PSYB01H3 Study Guide - Final Guide: Central Tendency, Observational Error, Covariance

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PSYB01 ± Notes II
Chapter 7: Asking People About Themselves: Survey Research
Response set ± is a tendency to respond to all questions from a particular perspective rather than
3 General Types of Survey Questions
1) Attitude and Beliefs ± the way people think and evaluate issues
2) Facts and Demographics ± ³DJHJHQGHUHWF´
3) Behaviours ± past behaviours or future behaviours ex: exercise
Question Wording
a) unfamiliar technical terms
b) vague or imprecise terms
c) ungrammatical sentence structure
d) phrasing that overloads working memory
e) embedding the question with misleading information
Simplicity ± questions asked should be simple and in common terms, avoid jargon
Double-Barreled Questions ± avoid asking two things at once
Loaded Questions ± written to lead people to respond in one way
Negative Wording ± avoid phrasing questions with negatives
Yea-saying and Nay-saying ± saying yes all the time or no all the time, avoid this by stating the
same question a different way
Responses to Questions
Closed vs. Open Ended Questions ± closed: limited numbers of responses are given, open: can
respond anyway they like
- can yield different results
Rating Scales
- Graphic Rating Scale (mark along a line in cm),
- Semantic Differential Scale (Osgood ± 7 point scales)
o evaluation (good-bad), activity (active-passive), potency (weak-strong)
- Nonverbal Scale for children ± happy faces
Labelling Response Alternatives
- Schwarz ± high-frequency scale (per week), low frequency scales (per month)
Finalizing the Questionnaire
Formatting Questions, Refining Questions
Administering Surveys
- Questionnaires vs. interviews
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- Personal Administration to Groups or individuals ± researcher is present
- Mail Surveys ± low response rates; Internet Surveys ± ambiguity of participants
- Interviewer Bias ± all the biases that can arise from the fact that the interviewer is an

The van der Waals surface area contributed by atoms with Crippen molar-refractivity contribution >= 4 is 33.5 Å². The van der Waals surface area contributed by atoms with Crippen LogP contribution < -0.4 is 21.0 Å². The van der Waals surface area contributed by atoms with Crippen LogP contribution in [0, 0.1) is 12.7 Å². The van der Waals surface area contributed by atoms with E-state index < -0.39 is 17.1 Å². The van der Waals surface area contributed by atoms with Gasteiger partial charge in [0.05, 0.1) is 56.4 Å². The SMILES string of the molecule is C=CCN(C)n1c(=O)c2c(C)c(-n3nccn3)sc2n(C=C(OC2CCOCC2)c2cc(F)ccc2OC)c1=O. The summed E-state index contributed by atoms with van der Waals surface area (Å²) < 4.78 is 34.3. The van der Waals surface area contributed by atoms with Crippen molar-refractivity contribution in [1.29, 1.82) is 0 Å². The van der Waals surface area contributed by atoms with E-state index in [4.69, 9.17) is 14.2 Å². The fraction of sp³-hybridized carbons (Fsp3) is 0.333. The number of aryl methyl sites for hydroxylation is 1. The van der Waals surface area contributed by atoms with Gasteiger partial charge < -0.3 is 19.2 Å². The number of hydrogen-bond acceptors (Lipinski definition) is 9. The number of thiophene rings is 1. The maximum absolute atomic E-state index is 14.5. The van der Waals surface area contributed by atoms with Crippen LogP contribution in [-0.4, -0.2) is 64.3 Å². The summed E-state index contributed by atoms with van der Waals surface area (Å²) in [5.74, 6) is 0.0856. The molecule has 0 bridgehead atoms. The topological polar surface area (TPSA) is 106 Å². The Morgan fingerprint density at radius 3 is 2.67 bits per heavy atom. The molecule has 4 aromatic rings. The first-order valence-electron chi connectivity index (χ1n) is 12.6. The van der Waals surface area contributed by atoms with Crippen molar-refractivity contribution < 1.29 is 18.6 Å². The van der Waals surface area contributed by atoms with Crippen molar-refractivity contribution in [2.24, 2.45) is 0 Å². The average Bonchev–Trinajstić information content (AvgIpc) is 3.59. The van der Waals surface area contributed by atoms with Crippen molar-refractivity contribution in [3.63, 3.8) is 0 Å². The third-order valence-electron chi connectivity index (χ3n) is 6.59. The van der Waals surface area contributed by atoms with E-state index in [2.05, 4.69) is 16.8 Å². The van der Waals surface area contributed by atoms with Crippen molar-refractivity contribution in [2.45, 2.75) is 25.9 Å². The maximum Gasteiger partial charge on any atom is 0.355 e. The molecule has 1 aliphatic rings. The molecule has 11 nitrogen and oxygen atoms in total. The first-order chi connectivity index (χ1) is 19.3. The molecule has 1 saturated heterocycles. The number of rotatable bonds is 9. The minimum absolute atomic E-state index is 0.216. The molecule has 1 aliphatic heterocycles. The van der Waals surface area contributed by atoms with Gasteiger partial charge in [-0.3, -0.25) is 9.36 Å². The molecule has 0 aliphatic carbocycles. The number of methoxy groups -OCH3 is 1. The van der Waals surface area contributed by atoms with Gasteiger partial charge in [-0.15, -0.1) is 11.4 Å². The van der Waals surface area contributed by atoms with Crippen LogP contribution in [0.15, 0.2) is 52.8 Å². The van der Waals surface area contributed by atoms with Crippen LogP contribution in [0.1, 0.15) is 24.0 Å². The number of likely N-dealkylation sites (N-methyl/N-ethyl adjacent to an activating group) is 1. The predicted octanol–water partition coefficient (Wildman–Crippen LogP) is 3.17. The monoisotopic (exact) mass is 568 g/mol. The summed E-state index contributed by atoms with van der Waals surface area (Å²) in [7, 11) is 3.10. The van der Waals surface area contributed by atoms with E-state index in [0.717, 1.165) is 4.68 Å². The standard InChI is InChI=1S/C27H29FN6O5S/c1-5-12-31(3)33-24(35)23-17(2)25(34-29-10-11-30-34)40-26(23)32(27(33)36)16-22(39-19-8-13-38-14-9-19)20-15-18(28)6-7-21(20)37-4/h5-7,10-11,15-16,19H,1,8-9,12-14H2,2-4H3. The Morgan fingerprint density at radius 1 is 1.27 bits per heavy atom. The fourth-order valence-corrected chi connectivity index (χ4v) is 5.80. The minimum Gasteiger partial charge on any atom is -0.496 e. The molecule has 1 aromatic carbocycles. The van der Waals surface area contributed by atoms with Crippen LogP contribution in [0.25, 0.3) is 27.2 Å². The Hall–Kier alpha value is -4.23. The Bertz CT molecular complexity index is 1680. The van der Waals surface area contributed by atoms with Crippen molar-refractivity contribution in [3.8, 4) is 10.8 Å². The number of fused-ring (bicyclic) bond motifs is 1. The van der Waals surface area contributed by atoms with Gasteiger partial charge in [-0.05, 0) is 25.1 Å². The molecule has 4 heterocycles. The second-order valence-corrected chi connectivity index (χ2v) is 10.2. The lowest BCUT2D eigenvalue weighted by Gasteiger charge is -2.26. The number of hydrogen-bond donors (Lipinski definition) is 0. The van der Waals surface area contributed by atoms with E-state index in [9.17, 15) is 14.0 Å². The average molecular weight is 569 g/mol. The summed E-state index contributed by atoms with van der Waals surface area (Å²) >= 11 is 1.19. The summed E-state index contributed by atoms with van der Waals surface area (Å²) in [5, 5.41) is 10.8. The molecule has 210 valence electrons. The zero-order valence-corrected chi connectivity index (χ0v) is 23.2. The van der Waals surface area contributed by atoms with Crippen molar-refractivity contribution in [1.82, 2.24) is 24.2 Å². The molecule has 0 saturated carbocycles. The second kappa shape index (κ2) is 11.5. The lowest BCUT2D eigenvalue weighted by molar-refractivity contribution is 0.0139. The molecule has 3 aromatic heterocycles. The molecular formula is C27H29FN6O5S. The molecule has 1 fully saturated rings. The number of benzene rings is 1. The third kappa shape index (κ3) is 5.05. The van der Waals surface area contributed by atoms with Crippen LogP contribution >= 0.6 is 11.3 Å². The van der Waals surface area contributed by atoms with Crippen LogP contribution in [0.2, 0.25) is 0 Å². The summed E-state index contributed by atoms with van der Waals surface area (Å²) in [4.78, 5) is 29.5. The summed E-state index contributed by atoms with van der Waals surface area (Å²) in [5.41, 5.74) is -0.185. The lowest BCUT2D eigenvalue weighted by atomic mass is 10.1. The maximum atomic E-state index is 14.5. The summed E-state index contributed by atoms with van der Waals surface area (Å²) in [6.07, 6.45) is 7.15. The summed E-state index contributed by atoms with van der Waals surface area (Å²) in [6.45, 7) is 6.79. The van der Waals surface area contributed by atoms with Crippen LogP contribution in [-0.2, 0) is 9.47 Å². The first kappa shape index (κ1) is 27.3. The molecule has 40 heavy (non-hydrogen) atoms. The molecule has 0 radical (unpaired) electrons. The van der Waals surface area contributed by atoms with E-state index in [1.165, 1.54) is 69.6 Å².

unique human being interacting with another human being
- face to face interviews ± time consuming, expensive, small sample group
- Telephone interviews ± lower cost, quicker than face to face
- focus group interviews ± require much time and expenses, multiple topics arise
Survey Designs to Study Changes over Time
Confidence Intervals
- 95% confident that true value lies within the interval
- a larger same will reduce the size of confidence interval, lower area of uncertainty
Sampling Techniques
- Probability Sampling ± each member of the population has a specific probability of being
chosen for the study
- Non-Probability Sampling ± ZHGRQ¶WNQow the probability of any particular member of
the population being chosen
Probability Sampling
- simple random sampling ± every member of population has equal probability of being
selected for the sample
- stratified random sampling ± population is divided into subgroup(strata) and random
sampling techniques are then used to select sample members from each stratum
- cluster sampling ± researcher identifies clusters of individuals and then sample from these
clusters, multi stage approach
Non-Probability Sampling
- haphazard sampling ± convenience sampling, µWDNHWKHPZKHUH\RXILQGWKH
- purposive sampling ± the purpose is to obtain a sample of people who meet some
predetermined criterion
- quota sampling ± collect specific proportions of data representative of percentages of
groups within population, then use haphazard techniques
Sampling frame ± the actual population of individuals (or clusters) from which a random sample
will be drawn
Response Rate ± the percentage of people in the sample who actually complete the survey
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Chapter 8: Experimental Design
Confounding Variable ± a variable that varies along with the independent variable; confounding
occurs when the effects of the independent variable and an uncontrolled variable are
intertwined, unable to determine which variable is responsible for the observed effect
Internal Validity ± to achieve, one must design and conduct experiment so that only the
independent variable can be the cause of the results
Posttest-Only Design:
1) obtain two equivalent groups of participants (experiment group, control group)
2) introduce the independent variable (experimental manipulation)
3) measure the effect of the independent variable on the dependent variable
Selection Differences ± the people selected to be in groups cannot differ in any systematic way
Pretest-Posttest Design:
- difference b/w posttest-only and pretest-posttest ± a prestest is given before the
experimental manipulation is introduced
Advantages and Disadvantages
- A: problems with the equivalence of the groups - enables researcher to assess if groups
are equal beforehand
- A: mortality ± drop out factor, predetermine if people with drop out
- D: time-consuming, awkward, may sensitize participants
Solomon Four-Group Design
Pretest condition
Control Group
Experiment Group
No Prestest (posttest only)
Pretest and posttest
- if no impact of pretest ± postest scores will be the same in both control groups and in the
two experimental group
Independent Group Design
- participants are randomly assigned to the various conditions so that each participates in
one group
Repeated Measures Design
- participants are in all conditions, each participant is measured after receiving each level
of the independent variable
- participant is repeatedly measured on the dependent variable after being in each condition
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